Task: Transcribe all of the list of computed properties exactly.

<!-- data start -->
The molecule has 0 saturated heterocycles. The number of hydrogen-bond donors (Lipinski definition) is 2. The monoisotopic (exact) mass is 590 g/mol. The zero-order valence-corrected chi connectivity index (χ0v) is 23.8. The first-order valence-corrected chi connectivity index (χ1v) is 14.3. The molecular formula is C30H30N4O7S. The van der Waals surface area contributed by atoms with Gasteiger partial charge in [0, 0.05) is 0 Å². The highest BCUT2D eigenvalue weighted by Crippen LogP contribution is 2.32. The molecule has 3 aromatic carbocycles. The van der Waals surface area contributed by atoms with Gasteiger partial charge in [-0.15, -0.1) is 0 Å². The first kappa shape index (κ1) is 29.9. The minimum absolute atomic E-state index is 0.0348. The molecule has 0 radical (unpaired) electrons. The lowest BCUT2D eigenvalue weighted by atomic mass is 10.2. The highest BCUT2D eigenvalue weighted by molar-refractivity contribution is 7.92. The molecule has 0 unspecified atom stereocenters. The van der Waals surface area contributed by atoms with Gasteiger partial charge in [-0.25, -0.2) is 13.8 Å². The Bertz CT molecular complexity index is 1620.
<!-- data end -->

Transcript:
The molecule has 0 saturated heterocycles. The number of hydrogen-bond donors (Lipinski definition) is 2. The monoisotopic (exact) mass is 590 g/mol. The zero-order valence-corrected chi connectivity index (χ0v) is 23.8. The first-order valence-corrected chi connectivity index (χ1v) is 14.3. The molecular formula is C30H30N4O7S. The van der Waals surface area contributed by atoms with Gasteiger partial charge in [0, 0.05) is 0 Å². The highest BCUT2D eigenvalue weighted by Crippen LogP contribution is 2.32. The molecule has 3 aromatic carbocycles. The van der Waals surface area contributed by atoms with Gasteiger partial charge in [-0.15, -0.1) is 0 Å². The first kappa shape index (κ1) is 29.9. The minimum absolute atomic E-state index is 0.0348. The molecule has 0 radical (unpaired) electrons. The lowest BCUT2D eigenvalue weighted by atomic mass is 10.2. The highest BCUT2D eigenvalue weighted by molar-refractivity contribution is 7.92. The molecule has 0 unspecified atom stereocenters. The van der Waals surface area contributed by atoms with Gasteiger partial charge in [-0.25, -0.2) is 13.8 Å². The Bertz CT molecular complexity index is 1620.